The month of October has, for almost three decades now, become the time for the traditional organized peasant groups’ long march or Lakbayan from the provinces to the national capital to ventilate their issues against the anti-peasant/farmer policies and programs of government. Most government administrations, especially in the martial law period, unashamedly responded to this civilian, peoples’ mobilizations with punitive and often very violent military actions to suppress the peoples’ voice. All they were asking for include: genuine land reform, government subsidy for sustainable agriculture, livelihood, sustainable protection of the environment.
As in the first round of Oslo Talks, this round started auspiciously with both panels expressing optimism. However, one thorny issue dampened that optimism, the delays in the releases of remaining political prisoners.
Let us not forget the bankcruptcy of our farmers when cheap imported agricultural products flooded our markets. It is a clear consequence of entering into the World Trade Organization and further reinforced by the Philippines’ entry to Agricultural Free Trade Agreement (AFTA). We reel in pain over the inaccessibility and high costs of health care, education, electricity, water, oil products as a result of deregulation and privatization policies. Land and resources of indigenous peoples were indicated for corporate projects of mining, energy and plantations.
Ngayong linggo, pinayagan ng isang federal court ang muling pagtatayo ng 1,172 milyang Dakota Access PipeLine (DAPL) para sa crude oil. Ang DAPL ng Texas Energy Transfer Partners ay magdadala ng crude oil mula North Dakota papuntang Illinois sa Estados Unidos. Ngunit tinutulan ito ng mga Standing Rock Sioux, mga katutubo na nagmamay-ari sa reserbasyon na dadaanan ng oil pipeline.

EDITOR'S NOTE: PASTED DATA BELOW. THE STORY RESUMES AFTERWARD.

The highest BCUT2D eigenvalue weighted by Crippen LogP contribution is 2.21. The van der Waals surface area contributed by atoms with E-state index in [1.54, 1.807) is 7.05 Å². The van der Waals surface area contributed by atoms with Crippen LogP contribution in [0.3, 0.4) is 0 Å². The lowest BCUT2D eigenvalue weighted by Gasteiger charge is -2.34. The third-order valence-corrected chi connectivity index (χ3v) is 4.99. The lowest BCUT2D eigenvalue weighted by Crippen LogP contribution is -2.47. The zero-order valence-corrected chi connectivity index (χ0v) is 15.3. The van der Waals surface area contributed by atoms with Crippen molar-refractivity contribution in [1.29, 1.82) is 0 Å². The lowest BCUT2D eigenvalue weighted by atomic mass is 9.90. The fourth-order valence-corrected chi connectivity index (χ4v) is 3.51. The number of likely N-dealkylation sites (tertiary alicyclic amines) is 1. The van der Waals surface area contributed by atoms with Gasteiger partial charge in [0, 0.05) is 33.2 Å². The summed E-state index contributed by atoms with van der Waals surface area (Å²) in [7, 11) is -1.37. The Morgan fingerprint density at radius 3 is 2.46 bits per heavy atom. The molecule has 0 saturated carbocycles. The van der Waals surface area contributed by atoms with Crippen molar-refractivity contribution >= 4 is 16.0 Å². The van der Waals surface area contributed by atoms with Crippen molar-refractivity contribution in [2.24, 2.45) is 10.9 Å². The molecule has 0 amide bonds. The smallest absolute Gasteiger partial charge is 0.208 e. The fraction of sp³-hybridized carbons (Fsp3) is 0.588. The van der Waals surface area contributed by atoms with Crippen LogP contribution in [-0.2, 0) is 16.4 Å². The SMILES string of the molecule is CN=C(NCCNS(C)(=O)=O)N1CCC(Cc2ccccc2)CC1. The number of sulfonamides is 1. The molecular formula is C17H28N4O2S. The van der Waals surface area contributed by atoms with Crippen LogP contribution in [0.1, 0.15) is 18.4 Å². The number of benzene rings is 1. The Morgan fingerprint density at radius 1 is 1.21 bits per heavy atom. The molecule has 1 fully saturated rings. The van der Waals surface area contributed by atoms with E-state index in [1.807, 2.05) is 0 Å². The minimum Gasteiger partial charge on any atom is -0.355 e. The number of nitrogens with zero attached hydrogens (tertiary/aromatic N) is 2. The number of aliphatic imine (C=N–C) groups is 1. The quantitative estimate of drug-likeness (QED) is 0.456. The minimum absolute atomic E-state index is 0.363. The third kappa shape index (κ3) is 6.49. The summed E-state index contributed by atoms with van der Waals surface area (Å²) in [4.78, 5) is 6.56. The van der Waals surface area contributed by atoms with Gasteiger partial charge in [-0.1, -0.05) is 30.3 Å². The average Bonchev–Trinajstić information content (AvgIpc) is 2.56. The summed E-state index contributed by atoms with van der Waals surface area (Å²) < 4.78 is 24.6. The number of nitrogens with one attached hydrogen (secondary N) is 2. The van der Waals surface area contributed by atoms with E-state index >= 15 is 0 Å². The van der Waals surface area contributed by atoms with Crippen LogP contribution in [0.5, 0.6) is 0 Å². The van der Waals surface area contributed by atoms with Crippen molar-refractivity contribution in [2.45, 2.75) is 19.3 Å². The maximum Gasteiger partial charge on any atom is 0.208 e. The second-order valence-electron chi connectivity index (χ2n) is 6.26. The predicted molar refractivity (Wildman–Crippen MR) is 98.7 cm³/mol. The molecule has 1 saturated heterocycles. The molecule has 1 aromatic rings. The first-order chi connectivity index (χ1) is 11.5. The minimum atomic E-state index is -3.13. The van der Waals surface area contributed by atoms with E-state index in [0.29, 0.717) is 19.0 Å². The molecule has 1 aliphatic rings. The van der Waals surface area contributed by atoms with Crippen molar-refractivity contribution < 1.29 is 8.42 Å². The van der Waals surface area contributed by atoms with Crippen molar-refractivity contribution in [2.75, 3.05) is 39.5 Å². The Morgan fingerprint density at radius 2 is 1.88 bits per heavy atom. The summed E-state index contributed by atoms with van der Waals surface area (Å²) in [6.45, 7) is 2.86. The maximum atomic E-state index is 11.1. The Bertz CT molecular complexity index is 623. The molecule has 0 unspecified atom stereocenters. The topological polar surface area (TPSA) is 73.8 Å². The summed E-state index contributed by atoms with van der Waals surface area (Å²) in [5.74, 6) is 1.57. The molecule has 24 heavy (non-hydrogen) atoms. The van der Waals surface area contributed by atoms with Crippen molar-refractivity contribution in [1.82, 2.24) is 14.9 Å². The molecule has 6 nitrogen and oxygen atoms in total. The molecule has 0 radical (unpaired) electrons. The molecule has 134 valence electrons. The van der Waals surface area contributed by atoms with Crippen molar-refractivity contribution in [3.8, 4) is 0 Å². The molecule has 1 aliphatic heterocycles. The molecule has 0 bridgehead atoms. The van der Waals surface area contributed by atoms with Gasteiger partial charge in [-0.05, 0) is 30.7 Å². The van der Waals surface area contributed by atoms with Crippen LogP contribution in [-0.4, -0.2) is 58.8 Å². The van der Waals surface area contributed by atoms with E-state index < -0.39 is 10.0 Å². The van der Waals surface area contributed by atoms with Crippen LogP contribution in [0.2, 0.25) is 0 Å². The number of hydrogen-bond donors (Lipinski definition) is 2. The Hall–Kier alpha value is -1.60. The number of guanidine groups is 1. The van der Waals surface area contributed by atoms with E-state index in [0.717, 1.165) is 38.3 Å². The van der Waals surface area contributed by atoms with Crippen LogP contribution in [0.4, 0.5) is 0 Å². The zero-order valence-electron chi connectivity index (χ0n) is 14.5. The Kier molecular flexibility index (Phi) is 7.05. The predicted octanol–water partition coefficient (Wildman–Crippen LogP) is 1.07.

Mahigpit na nakikiisa ang mamamayan ng Cagayan Valley sa inilulunsad na Lakbayan 2016 ng mga magsasaka at katutubo sa buong bansa. Isa itong patunay na hindi magkakahiwalay ang mga usapin at problema ng lahat ng magsasaka, katutubo, kabataan at iba pang aping sektor at uri sa lipunang Pilipino.
Just recently churches all over the world celebrated the Fellowship of the Least Coin. Sometime in 1956, the United Presbyterian Church Women in the United States sponsored four women in Asia to visit the East Asian countries. One of them was an Indian woman named Shanti Solomon. She was denied entry into Korea because India and Korea at that time had no diplomatic relations. Shanti had to stay in the Philippines while her companions visited Korea.
In the past months, we have seen President Rodrigo Roa Duterte’s administration take unprecedented actions that will help realize what he has outlined in his first State of the Nation Address (SONA), in terms of policies and programs beneficial to the people. We have also seen him declare pronouncements that, when translated into action, will positively affect the masa.
On October 13, more than 3,000 national minorities that include indigenous peoples and Moro from Luzon, Vizayas and Mindanao gathered at Morayta in Manila City and marched to Mendiola as part of their national caravan for self-determination and just peace.
National minorities from the Cordillera visited Makati and picketed the offices of Lepanto, Oceana Gold, Chevron and SN Aboitiz.